Colorado businesses continue to grapple with pandemic-induced supply-chain woes
Fertilizer. Tractor tires. Bins, boxes and pallets. Those are all items on Michael Hirakata’s shopping list, not for the holidays but for next year.
They were all items in short supply or much pricier than usual this year because of disruptions and backlogs in the global supply chain, and the Rocky Ford farmer is planning ahead for next season.
“I’ve never ever seen anything like this before,” said Hirakata, whose family has farmed in southeastern Colorado for five generations.
Warnings about empty shelves and scarcity of trappings of the holidays — Thanksgiving turkeys, Christmas trees — haven’t all panned out. But even as some of the kinks in the supply chain have loosened, others stubbornly stay snarled.
And inflation, labor shortages and a lack of enough truck drivers to haul goods from ports to stores and warehouses are expected to persist well into the new year. Heading into 2022, it’s unclear how the fast-spreading omicron coronavirus variant will affect business.
At Hirakata Farms, a shortage of boxes, bins and pallets needed for cantaloupes, watermelons and pumpkins this past growing season slowed work. People stopped picking until the items showed up.
Transportation was a big problem when Hirakata needed to move produce to the Front Range and other markets. The farm lost some of its produce because of the delays.
“We were waiting and just calling as many different logistics companies that we could,” Hirakata said. “We’d call our buyers and say, ‘We can’t find any trucks.’ The bad thing is they said it’s happening all over the United States, so you do what you can do.”
Hirkata is also facing higher energy prices, a 100% cost spike for fertilizer and long waits to replace tires for the tractors.
Trouble getting goods from factories to suppliers and store shelves erupted quickly after the coronavirus pandemic began. Outbreaks of COVID-19 shut down plants, reduced the number of workers at shipping ports and worsened a trucker shortage that started before the pandemic.
Shipping companies cut their capacity in anticipation of a drop in demand that didn’t happen, The New York Times reports. Ports are now clogged with items that need to be unloaded. Shipping containers are hard to find and are expensive. And there aren’t enough truckers to haul the goods to their destination.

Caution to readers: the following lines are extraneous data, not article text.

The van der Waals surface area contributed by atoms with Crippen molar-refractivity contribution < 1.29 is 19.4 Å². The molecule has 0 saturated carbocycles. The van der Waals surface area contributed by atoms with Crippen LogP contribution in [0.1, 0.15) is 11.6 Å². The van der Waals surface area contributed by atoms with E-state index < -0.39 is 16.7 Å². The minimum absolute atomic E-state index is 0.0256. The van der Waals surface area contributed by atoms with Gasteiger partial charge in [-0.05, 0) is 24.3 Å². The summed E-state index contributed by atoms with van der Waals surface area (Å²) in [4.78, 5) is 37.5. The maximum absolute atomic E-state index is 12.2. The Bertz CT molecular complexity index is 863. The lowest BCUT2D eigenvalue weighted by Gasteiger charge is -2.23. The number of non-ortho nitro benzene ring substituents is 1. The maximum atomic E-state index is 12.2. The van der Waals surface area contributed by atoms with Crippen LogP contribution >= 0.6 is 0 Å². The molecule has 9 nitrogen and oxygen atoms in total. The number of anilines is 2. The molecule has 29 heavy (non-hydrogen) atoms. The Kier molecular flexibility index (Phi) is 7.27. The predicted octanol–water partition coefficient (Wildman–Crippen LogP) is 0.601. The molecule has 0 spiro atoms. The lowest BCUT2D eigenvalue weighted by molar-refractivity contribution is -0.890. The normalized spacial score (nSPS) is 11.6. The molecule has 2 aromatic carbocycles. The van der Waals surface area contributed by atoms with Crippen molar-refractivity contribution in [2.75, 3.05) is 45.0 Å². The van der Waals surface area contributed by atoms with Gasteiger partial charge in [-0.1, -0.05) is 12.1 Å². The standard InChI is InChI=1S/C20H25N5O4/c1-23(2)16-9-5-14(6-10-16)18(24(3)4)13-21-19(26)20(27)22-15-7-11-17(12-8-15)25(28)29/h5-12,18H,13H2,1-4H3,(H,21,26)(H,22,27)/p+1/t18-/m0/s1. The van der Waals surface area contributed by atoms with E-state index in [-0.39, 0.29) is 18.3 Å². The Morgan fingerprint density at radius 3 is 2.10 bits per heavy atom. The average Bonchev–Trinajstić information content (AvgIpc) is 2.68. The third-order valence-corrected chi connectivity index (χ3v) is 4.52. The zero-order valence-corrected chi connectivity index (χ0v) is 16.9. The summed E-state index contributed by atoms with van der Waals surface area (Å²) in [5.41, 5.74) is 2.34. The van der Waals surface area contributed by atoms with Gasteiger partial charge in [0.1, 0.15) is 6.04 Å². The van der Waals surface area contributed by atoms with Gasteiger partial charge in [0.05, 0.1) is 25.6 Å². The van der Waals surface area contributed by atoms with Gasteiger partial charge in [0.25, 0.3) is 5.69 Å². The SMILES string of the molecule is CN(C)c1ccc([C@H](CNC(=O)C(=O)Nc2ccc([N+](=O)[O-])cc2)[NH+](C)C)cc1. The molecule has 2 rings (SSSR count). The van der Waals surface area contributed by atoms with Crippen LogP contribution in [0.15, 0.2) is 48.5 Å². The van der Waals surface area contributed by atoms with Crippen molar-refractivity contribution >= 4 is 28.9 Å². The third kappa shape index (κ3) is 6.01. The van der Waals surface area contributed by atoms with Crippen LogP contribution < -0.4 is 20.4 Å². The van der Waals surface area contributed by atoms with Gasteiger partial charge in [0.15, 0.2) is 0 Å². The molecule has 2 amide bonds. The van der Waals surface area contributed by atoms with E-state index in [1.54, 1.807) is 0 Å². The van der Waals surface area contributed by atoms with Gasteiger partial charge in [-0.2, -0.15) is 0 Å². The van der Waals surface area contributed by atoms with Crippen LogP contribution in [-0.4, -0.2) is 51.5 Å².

Kinks in supply chain remain
“We’re still having a difficult time moving products throughout the U.S. The two main ports in Los Angeles and Long Beach still have a significant amount of ships waiting to be unloaded,” said Patrick Penfield, a professor of supply chain practice at the Whitman School of Management at Syracuse University.
Looking ahead, Target, Walmart and other large retailers chartered their own ships to make sure their shelves were stocked for the holiday season, said Zac Rogers, assistant professor of supply chain management and logistics at Colorado State University.
“Everything seems to be mostly on the shelves,” he added. “Companies poured a tremendous amount of resources and planning into stocking up much earlier to a greater extent than they would normally.”
Shoppers helped by starting early to try to ensure they could find what they wanted. Retailers spread out deals to encourage the early birds.
“I think we moved from Black Friday to Black Fall so they wouldn’t have giant spikes where they would have difficulty making deliveries on time,” Rogers said.
Still, out-of-stock messages on web sites are up significantly from 2019, Rogers added. And planning ahead doesn’t always help. An ongoing shortage of semiconductors means electronic items and some kinds of cars and trucks aren’t as available as they used to be.
Early in the pandemic, automakers cut their orders for the semiconductor chips because they expected sales to drop and semiconductor production lines shifted to other products. Then auto sales rebounded quicker than expected.
“I do think we’ve sort of hit the bottom in terms of mismatch between supply and demand. Things have been put in motion to build more capacity,” Rogers said. “It’s just that we’re so far in the hole that it will take us some time.”